The president’s recent address on the threat of the Islamic State terrorist group and its effect on U.S. security resulted in a mixed bag of post-speech analysis and commentary, and it should affect the way policymakers consider U.S.-Mexico border security in the future.
The departing director of the National Counterterrorism Center, Matthew Olsen, has said there is no credible information pointing to an Islamic State-led terrorist attack in the U.S. or Europe, nor is there any indication of an Islamic State cell operating in the U.S.
Mexico doesn’t want to be a beachhead for terrorists any more than we do. Approaching our southern neighbor as a friend and ally first will help keep the cross-border communication lines flowing freely.
- Nelson Balido
But then in a hearing of the Senate Homeland Security and Governmental Affairs Committee, a Department of Homeland Security undersecretary testified that members of Islamic State have discussed via social media the possibility of infiltrating the U.S. via our border with Mexico. The DHS official, Francis Taylor, went on to say that his department was “satisfied that we have the intelligence and the capability at our border that would prevent that activity.”
So is there a threat? And if so, are we prepared for it, especially at the border?
Whether real or imagined, the infrastructure is in place for terrorist networks to exploit gaps in U.S. border security. This summer’s experience with thousands of unaccompanied minors from Central America streaming across the border shows that human smuggling rings and drug cartels can easily adapt their perverse supply chain management techniques for new paying customers. Coyotes and kingpins don’t perform background checks on their clients.
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Congress and the administration could meet this challenge by passing spending bills to pay for a human chain of Border Patrol agents from San Diego to Brownsville, Texas, or they could build a wall from coast to coast, but both are terrible uses of taxpayer dollars.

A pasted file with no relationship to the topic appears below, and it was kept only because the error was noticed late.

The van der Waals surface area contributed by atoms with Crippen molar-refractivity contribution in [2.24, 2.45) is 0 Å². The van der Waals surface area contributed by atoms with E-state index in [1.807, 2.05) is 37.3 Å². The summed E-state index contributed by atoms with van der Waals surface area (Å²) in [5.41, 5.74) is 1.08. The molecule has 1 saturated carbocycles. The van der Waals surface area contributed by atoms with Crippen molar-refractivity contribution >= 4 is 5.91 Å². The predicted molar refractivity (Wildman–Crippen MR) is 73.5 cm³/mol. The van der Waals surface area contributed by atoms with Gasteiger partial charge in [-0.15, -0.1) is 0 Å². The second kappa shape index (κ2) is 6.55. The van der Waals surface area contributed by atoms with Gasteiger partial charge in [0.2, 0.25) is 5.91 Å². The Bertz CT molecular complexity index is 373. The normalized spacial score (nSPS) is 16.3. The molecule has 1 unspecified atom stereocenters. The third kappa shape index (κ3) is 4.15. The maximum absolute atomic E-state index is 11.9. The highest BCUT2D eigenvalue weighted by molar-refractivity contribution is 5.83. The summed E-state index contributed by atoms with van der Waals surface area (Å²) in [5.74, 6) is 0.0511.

A huge expansion of Border Patrol’s ranks might appease some in the close-the-border camp, but it would divert resources away from the security of our ports, which are just as vulnerable to acts of terror. Certainly more infrastructure expansion, as many engineering and construction companies may claim, simply is more money down the drain without focusing on the actual problem. And a fence or wall would result in little more than years of headaches as land owners and the feds duke it out in courtrooms. ISIS won’t wait that long.
There has to be a better way.
America’s technology firms are home to some of the nation’s best and brightest minds on security, and they’re ready to help. There are exciting new developments and tools that can be force multipliers and reduce costs for our border agencies. Cameras, satellite imagery and sensors are just a few of the gadgets at DHS and other law enforcement agencies’ disposal available for quick deployment. And with new spectrum technologies emerging taking advantage of older and abandoned 2G bandwidth from cell phone companies, there are many of today’s functions that can be accomplished at a fraction of the cost.
In addition to technology, we need a robust intelligence network in Mexico. Already private sector firms are using sophisticated preemptive behavior monitoring software to determine the best times for freight shippers to cross the border while sharing information with customs authorities to better understand the inspection process. These same methods could be adapted to other border security applications.
Finally, even though the executive branches in the U.S. and Mexico often portray their relationship as one wrapped in the pomp and circumstance of things like official state visits and obscure sounding reports, we can’t lose sight of the importance of friendships and information sharing. Mexico doesn’t want to be a beachhead for terrorists any more than we do. Approaching our southern neighbor as a friend and ally first will help keep the cross-border communication lines flowing freely.
Policymakers should shift to war footing on the border, but that doesn’t mean slowing down travelers on holding up shipments. Technology and intelligence are the keys to a secure border. In light of a new and emerging terrorist threat, their importance has only increased.
Nelson Balido is the managing principal at Balido and Associates, chairman of the Border Commerce and Security Council, and former member of the Homeland Security Advisory Council. Follow him on Twitter: @nelsonbalido